Encouraging return of legacy space WAS Re: [ppml] ARIN Policy Proposal 2002-9

Jim Fleming JimFleming at ameritech.net
Wed Oct 2 22:42:26 EDT 2002

----- Original Message ----- 
From: "J. Scott Marcus" <scott at scottmarcus.com>
> Nearly a quarter of all IPv4 space, and nearly a 
> half of all allocated IPv4 space, is tied up in 
> blocks 003/8 to 057/8.  These seem to me to 
> represent low hanging fruit - if memory serves, 
> =====
> Does this make sense?
> Do people see either positive or negative 
> incentives that ARIN could use to encourage the 
> return of large, low utilization IPv4 address 
> blocks?

In theory, ARIN does not control (own ?) the address blocks most likely underutilized.
ARIN only has certain /8s, which supposedly come from the Wizard of IANA (aka ICANN).

In practice, the administration of IN-ADDR.ARPA could also be viewed as control or
ownership of all of those address spaces. Apparently, ICANN does not play a very active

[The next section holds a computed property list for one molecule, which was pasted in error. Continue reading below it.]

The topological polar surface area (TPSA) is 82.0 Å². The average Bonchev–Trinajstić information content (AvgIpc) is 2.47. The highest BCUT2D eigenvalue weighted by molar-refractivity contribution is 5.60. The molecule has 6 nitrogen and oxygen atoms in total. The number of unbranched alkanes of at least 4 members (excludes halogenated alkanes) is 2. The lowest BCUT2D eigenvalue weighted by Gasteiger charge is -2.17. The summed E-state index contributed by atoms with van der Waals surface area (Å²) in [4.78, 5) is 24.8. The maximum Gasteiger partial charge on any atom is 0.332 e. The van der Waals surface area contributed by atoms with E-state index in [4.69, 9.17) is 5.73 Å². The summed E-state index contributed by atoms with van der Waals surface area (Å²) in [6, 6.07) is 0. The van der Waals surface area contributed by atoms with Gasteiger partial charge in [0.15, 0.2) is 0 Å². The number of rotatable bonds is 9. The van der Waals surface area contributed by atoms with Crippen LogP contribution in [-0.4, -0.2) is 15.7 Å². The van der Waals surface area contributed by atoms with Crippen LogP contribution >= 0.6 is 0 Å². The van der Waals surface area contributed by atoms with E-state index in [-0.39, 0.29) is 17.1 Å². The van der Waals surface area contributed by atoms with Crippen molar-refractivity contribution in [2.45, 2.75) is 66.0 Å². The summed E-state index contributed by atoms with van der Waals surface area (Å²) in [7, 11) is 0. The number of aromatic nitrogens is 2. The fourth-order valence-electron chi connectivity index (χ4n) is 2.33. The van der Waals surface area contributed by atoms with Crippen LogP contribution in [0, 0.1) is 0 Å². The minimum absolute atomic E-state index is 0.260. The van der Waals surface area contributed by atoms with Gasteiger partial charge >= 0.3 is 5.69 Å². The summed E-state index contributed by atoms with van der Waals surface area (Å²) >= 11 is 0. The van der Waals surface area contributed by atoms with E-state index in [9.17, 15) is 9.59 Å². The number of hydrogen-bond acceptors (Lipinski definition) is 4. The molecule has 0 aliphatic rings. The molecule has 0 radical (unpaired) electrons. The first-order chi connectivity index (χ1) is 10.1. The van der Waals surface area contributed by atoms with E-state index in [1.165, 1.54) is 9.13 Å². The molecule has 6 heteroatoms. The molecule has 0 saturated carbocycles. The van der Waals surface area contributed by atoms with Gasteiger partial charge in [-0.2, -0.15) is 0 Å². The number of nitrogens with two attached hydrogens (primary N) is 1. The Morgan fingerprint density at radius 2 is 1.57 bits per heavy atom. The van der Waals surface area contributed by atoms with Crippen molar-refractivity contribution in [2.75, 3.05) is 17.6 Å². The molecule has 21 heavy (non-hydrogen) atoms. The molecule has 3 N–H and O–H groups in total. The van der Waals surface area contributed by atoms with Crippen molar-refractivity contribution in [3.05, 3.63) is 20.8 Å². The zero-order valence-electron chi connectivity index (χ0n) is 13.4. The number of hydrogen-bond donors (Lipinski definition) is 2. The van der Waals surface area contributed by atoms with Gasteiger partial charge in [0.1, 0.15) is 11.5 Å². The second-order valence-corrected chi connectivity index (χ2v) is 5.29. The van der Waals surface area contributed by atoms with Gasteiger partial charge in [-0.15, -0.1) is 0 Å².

role in managing that. The large /8 holders also apparently pay nothing to ICANN for that.
ARIN pays a token amount, nothing compared to the $168 million per /8 per year which
would match the market value.

If ICANN starts sending bills to /8 holders for $168 million per year, one would likely see
plenty of address space returned (or abandoned and reclaimed).

For some, reclamation is not a high priority because selling new space brings in money to
ARIN. Reclaiming space from bankrupt companies with no money is not an interesting problem
when an organization operates to generate revenue to simply pay the people who collect it.
If the entire system was automated with some simple web interfaces and data bases, the
costs of the administration would drop dramatically. Non-profits have no incentive to keep
costs low, just profits low. They do that by paying out everything they make. The money has
to go somewhere. Just watch the new .ORG Registry try to deal with that next year. People
will be lining up to help absorb the cash flow. Projects will have to be invented to do that.
The customer base is already there and it does not cost much to run the core Registries.

Jim Fleming
2002:[IPv4]:000X:03DB:...IPv8 is closer than you think...IPv16 is even closer...

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